You’ll never know what it’s like to have most of these people share your faith or even go to church with you. To find yourself praying every Sunday that God will help you forgive them of their offenses, or of their silence.
You’ll never know what it’s like to raise your child to not be a victim, only to eventually realize that he is – and there’s nothing you can do about it.
If that’s not a privilege, then I don’t know what is.
It has to be said that Anthony has also had amazing white coaches, teachers and mentors in his life. My son’s life has been and continues to be filled with incredibly good white people. I thank God every day for their positive contributions in his life. They will never know how much it truly means to him, and to me. So, how many amazing people does it take to reverse the damage of the “few”? I still can’t answer that, because it’s not like it won’t ever happen again.
What I do know is that for 24 years, I have knelt in prayer trying to find the strength to keep having the same talks over and over on endless loop. For 24 years, I have stood in rooms and fought for the voiceless and the unrepresented. We can talk all we want about whether or not it’s appropriate to stand or kneel at a football game, but does that even matter?
It does beg the question, however, when IS IT an appropriate time to have a discussion that everyone refuses to have because it’s so uncomfortable? When is it a good time to participate in dialogue that actually leads somewhere? There are problems on both sides of the aisle. Both blacks and whites need to take ownership of that.
However, so many white people are quick to say, “Well, I’m not prejudiced, I’m being judged for the actions of others,” and wash their hands of the situation because their feelings are hurt. It’s not only your feelings that are hurt..and it’s not your actions, friends. It’s your silence. Silence is the great betrayal. It feels like you don’t care, or at least you don’t care enough to say something. You quite literally don’t have skin in the game.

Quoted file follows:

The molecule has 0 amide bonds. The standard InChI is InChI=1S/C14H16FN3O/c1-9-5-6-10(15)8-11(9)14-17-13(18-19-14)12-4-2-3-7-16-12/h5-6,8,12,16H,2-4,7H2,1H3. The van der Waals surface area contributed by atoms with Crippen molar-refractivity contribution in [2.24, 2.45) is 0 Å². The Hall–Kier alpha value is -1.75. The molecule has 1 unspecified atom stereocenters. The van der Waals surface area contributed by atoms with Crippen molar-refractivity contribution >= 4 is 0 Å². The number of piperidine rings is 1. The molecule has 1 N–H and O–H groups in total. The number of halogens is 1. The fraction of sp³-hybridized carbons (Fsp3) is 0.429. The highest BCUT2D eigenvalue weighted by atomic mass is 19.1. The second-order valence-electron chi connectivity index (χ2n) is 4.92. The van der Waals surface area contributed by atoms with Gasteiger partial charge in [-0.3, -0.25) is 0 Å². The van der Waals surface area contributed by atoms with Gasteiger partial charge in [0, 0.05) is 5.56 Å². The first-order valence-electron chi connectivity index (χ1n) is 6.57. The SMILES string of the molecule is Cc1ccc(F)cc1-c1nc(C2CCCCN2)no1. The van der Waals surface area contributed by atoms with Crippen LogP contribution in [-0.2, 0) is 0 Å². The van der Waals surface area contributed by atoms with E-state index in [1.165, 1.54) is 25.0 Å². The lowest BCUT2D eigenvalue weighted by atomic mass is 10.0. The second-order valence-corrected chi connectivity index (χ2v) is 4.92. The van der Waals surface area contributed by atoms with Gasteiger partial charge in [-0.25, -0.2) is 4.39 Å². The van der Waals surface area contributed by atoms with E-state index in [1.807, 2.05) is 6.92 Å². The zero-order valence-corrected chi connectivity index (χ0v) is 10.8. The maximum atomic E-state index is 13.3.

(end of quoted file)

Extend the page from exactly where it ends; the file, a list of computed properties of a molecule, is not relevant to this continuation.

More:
Part of your privilege is that there is nothing forcing you to participate. You get a choice. That’s great for you…. but where does that leave me? Where does that leave my son? More importantly, where does that leave our country? When you are in the minority, the only way change is ever going to happen is if the MAJORITY helps.
Anger, resentment and hate only come when you don’t love someone enough to be phased by their suffering. At some point they start to self-protect. I see that in the faces/attitudes of my black brothers and sisters and it’s heartbreaking. They are worn down and feel defeated. Yet, I also know that my white friends are incredibly good people. Amazing people. They just haven’t been forced to see. Neither was I for the first half of my life.
At the end of the day, we all want the same things. We have just lacked the work ethic to get there together. It’s time to rip off the bandaid and let this wound bleed until it starts to heal.
Do I still believe in all of those things that I taught my son every day as child? I do… but I also believe that he shouldn’t have to fight so hard to be an equal. That skin color shouldn’t play a role in respect, and that he shouldn’t have to take a certain amount of abuse in order to be accepted. That’s the part of the playing field that isn’t level.
So the question isn’t whether to kneel or to stand. It’s will you speak up?
If you’ve taken the time to read this article, consider yourself educated. With that knowledge comes accountability. I pray you’ll use your powers for good.
About the author:
Dawn Armstrong came from very humble beginnings and fought her way out of abuse, extreme poverty and statistics. She believes strongly in people’s ability to overcome. Dawn served as the Director of Bariatric and Weight Management Services at St. Mark’s Hospital for 13 years, where she specialized in addiction recovery, motivational workshops, clinical care & sensitivity training. Dawn was the first woman in the State of Utah to achieve several National Awards for Excellence and has served as a consultant for several hospitals throughout the Intermountain West. Although she very much enjoyed her career, her heart has always lied in service. She has served as a mentor for the People Helping People Foundation, who’s mission is to create opportunity and aid for young single mothers, bringing them out of statistics and back onto the road to success. She enjoys her work within homeless foundations and currently works with youth, women and men around the world. She treasures the opportunity to help other realize their potential, their power and God given divinity. Dawn’s crowing glory is her husband Craig, and 8 beautiful children Anthony, Tre, Drew, Ethan, Julian, Ava, Sophie and Payton. They are her world and the loves of her life. Dawn recently started a blog called lovedawn.com where she tackles life, one love letter at a time. Look for her autobiography, “A New Dawn” due in stores next year.
This post was originally published at LoveDawn.com and has been republished here with permission.
Cover photo credit: Dawn Armstrong